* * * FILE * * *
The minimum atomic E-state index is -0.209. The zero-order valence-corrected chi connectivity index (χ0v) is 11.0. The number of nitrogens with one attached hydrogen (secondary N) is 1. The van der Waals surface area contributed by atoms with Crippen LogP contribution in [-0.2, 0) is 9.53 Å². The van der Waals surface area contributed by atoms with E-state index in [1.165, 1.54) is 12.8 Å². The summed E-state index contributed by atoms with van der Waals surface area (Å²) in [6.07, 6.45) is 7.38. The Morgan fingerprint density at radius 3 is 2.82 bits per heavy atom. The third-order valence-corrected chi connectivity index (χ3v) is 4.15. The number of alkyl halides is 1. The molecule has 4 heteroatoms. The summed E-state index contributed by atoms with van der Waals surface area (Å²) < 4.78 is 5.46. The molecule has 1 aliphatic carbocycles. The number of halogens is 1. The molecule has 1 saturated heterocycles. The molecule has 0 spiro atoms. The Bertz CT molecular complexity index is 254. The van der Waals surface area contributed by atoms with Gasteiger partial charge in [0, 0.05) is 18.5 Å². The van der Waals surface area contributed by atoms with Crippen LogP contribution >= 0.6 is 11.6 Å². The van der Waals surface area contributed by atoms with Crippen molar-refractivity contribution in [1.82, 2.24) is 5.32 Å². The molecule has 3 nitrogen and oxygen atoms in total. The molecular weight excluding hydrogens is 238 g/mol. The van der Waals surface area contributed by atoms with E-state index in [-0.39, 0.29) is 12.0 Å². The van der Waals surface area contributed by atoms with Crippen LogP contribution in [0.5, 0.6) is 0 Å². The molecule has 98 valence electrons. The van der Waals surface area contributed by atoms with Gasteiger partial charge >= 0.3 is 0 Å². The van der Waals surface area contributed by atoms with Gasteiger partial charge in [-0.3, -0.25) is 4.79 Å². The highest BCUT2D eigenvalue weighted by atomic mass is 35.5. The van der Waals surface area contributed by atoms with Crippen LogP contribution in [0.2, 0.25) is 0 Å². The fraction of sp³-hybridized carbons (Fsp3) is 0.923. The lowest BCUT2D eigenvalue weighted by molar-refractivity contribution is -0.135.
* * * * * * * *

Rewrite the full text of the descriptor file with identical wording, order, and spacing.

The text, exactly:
The minimum atomic E-state index is -0.209. The zero-order valence-corrected chi connectivity index (χ0v) is 11.0. The number of nitrogens with one attached hydrogen (secondary N) is 1. The van der Waals surface area contributed by atoms with Crippen LogP contribution in [-0.2, 0) is 9.53 Å². The van der Waals surface area contributed by atoms with E-state index in [1.165, 1.54) is 12.8 Å². The summed E-state index contributed by atoms with van der Waals surface area (Å²) in [6.07, 6.45) is 7.38. The Morgan fingerprint density at radius 3 is 2.82 bits per heavy atom. The third-order valence-corrected chi connectivity index (χ3v) is 4.15. The number of alkyl halides is 1. The molecule has 4 heteroatoms. The summed E-state index contributed by atoms with van der Waals surface area (Å²) < 4.78 is 5.46. The molecule has 1 aliphatic carbocycles. The number of halogens is 1. The molecule has 1 saturated heterocycles. The molecule has 0 spiro atoms. The Bertz CT molecular complexity index is 254. The van der Waals surface area contributed by atoms with Gasteiger partial charge in [0, 0.05) is 18.5 Å². The van der Waals surface area contributed by atoms with Crippen LogP contribution >= 0.6 is 11.6 Å². The van der Waals surface area contributed by atoms with Crippen molar-refractivity contribution in [1.82, 2.24) is 5.32 Å². The molecule has 3 nitrogen and oxygen atoms in total. The molecular weight excluding hydrogens is 238 g/mol. The van der Waals surface area contributed by atoms with E-state index in [-0.39, 0.29) is 12.0 Å². The van der Waals surface area contributed by atoms with Crippen LogP contribution in [0.5, 0.6) is 0 Å². The molecule has 98 valence electrons. The van der Waals surface area contributed by atoms with Gasteiger partial charge >= 0.3 is 0 Å². The van der Waals surface area contributed by atoms with Gasteiger partial charge in [-0.3, -0.25) is 4.79 Å². The highest BCUT2D eigenvalue weighted by atomic mass is 35.5. The van der Waals surface area contributed by atoms with Crippen LogP contribution in [0.2, 0.25) is 0 Å². The fraction of sp³-hybridized carbons (Fsp3) is 0.923. The lowest BCUT2D eigenvalue weighted by molar-refractivity contribution is -0.135.